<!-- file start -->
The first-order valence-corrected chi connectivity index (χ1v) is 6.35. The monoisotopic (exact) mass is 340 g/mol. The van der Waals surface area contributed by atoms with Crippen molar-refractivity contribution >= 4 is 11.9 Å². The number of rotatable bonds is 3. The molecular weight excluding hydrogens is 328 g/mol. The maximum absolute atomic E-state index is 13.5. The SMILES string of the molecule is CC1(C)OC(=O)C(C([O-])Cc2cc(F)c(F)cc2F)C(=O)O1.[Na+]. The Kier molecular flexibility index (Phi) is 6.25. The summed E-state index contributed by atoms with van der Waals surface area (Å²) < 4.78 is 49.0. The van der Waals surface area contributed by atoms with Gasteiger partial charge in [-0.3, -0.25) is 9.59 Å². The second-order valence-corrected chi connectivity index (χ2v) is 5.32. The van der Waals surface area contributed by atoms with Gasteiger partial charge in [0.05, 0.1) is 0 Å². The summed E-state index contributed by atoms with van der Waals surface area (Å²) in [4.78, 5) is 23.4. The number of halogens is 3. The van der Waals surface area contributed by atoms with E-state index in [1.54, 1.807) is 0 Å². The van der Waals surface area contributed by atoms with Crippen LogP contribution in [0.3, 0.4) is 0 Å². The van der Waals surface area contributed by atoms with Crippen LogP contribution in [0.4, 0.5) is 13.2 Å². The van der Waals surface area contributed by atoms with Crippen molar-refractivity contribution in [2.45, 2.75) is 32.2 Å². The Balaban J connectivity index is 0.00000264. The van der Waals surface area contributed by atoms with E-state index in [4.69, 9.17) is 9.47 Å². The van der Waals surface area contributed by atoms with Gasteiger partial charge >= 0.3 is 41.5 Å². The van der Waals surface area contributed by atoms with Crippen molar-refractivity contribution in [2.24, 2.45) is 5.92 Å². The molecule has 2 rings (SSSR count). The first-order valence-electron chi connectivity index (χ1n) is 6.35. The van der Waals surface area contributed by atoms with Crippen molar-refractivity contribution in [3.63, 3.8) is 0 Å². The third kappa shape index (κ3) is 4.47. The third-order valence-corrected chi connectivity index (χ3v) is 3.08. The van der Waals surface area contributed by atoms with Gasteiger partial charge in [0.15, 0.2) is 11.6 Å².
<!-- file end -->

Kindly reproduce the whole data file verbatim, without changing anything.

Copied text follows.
The first-order valence-corrected chi connectivity index (χ1v) is 6.35. The monoisotopic (exact) mass is 340 g/mol. The van der Waals surface area contributed by atoms with Crippen molar-refractivity contribution >= 4 is 11.9 Å². The number of rotatable bonds is 3. The molecular weight excluding hydrogens is 328 g/mol. The maximum absolute atomic E-state index is 13.5. The SMILES string of the molecule is CC1(C)OC(=O)C(C([O-])Cc2cc(F)c(F)cc2F)C(=O)O1.[Na+]. The Kier molecular flexibility index (Phi) is 6.25. The summed E-state index contributed by atoms with van der Waals surface area (Å²) < 4.78 is 49.0. The van der Waals surface area contributed by atoms with Gasteiger partial charge in [-0.3, -0.25) is 9.59 Å². The second-order valence-corrected chi connectivity index (χ2v) is 5.32. The van der Waals surface area contributed by atoms with Gasteiger partial charge in [0.05, 0.1) is 0 Å². The summed E-state index contributed by atoms with van der Waals surface area (Å²) in [4.78, 5) is 23.4. The number of halogens is 3. The van der Waals surface area contributed by atoms with E-state index in [1.54, 1.807) is 0 Å². The van der Waals surface area contributed by atoms with Crippen LogP contribution in [0.3, 0.4) is 0 Å². The van der Waals surface area contributed by atoms with Crippen LogP contribution in [0.4, 0.5) is 13.2 Å². The van der Waals surface area contributed by atoms with Crippen molar-refractivity contribution in [2.45, 2.75) is 32.2 Å². The Balaban J connectivity index is 0.00000264. The van der Waals surface area contributed by atoms with E-state index in [4.69, 9.17) is 9.47 Å². The van der Waals surface area contributed by atoms with Gasteiger partial charge >= 0.3 is 41.5 Å². The van der Waals surface area contributed by atoms with Crippen molar-refractivity contribution in [2.24, 2.45) is 5.92 Å². The molecule has 2 rings (SSSR count). The first-order valence-electron chi connectivity index (χ1n) is 6.35. The van der Waals surface area contributed by atoms with Crippen molar-refractivity contribution in [3.63, 3.8) is 0 Å². The third kappa shape index (κ3) is 4.47. The third-order valence-corrected chi connectivity index (χ3v) is 3.08. The van der Waals surface area contributed by atoms with Gasteiger partial charge in [0.15, 0.2) is 11.6 Å².